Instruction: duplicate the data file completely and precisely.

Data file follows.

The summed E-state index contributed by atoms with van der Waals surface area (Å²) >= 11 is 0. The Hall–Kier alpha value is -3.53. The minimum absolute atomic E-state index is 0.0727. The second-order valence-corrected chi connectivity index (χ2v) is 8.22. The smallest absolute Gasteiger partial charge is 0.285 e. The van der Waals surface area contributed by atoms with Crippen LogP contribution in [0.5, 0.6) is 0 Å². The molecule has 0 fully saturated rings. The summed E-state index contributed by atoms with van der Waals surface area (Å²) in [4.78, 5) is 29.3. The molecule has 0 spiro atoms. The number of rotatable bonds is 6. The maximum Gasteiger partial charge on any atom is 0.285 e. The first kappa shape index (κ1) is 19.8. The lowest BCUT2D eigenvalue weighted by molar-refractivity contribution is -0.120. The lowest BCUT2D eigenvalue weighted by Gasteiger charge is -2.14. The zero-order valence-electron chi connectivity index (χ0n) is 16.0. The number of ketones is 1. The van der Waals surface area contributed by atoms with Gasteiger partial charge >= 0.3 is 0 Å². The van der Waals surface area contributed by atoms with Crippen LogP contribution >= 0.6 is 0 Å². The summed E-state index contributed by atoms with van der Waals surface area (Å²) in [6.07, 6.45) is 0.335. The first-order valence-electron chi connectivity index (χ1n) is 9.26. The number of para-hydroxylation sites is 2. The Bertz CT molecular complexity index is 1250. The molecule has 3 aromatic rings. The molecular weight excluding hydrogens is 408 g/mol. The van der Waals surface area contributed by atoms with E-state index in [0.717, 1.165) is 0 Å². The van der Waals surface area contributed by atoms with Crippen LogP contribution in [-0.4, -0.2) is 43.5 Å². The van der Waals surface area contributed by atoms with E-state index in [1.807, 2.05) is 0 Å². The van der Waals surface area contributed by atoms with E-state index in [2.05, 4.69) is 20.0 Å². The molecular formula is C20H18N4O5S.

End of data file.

The summed E-state index contributed by atoms with van der Waals surface area (Å²) >= 11 is 0. The Hall–Kier alpha value is -3.53. The minimum absolute atomic E-state index is 0.0727. The second-order valence-corrected chi connectivity index (χ2v) is 8.22. The smallest absolute Gasteiger partial charge is 0.285 e. The van der Waals surface area contributed by atoms with Crippen LogP contribution in [0.5, 0.6) is 0 Å². The molecule has 0 fully saturated rings. The summed E-state index contributed by atoms with van der Waals surface area (Å²) in [4.78, 5) is 29.3. The molecule has 0 spiro atoms. The number of rotatable bonds is 6. The maximum Gasteiger partial charge on any atom is 0.285 e. The first kappa shape index (κ1) is 19.8. The lowest BCUT2D eigenvalue weighted by molar-refractivity contribution is -0.120. The lowest BCUT2D eigenvalue weighted by Gasteiger charge is -2.14. The zero-order valence-electron chi connectivity index (χ0n) is 16.0. The number of ketones is 1. The van der Waals surface area contributed by atoms with Gasteiger partial charge >= 0.3 is 0 Å². The van der Waals surface area contributed by atoms with Crippen LogP contribution >= 0.6 is 0 Å². The summed E-state index contributed by atoms with van der Waals surface area (Å²) in [6.07, 6.45) is 0.335. The first-order valence-electron chi connectivity index (χ1n) is 9.26. The number of para-hydroxylation sites is 2. The Bertz CT molecular complexity index is 1250. The molecule has 3 aromatic rings. The molecular weight excluding hydrogens is 408 g/mol. The van der Waals surface area contributed by atoms with E-state index in [0.717, 1.165) is 0 Å². The van der Waals surface area contributed by atoms with Crippen LogP contribution in [-0.4, -0.2) is 43.5 Å². The van der Waals surface area contributed by atoms with E-state index in [1.807, 2.05) is 0 Å². The van der Waals surface area contributed by atoms with E-state index in [2.05, 4.69) is 20.0 Å². The molecular formula is C20H18N4O5S.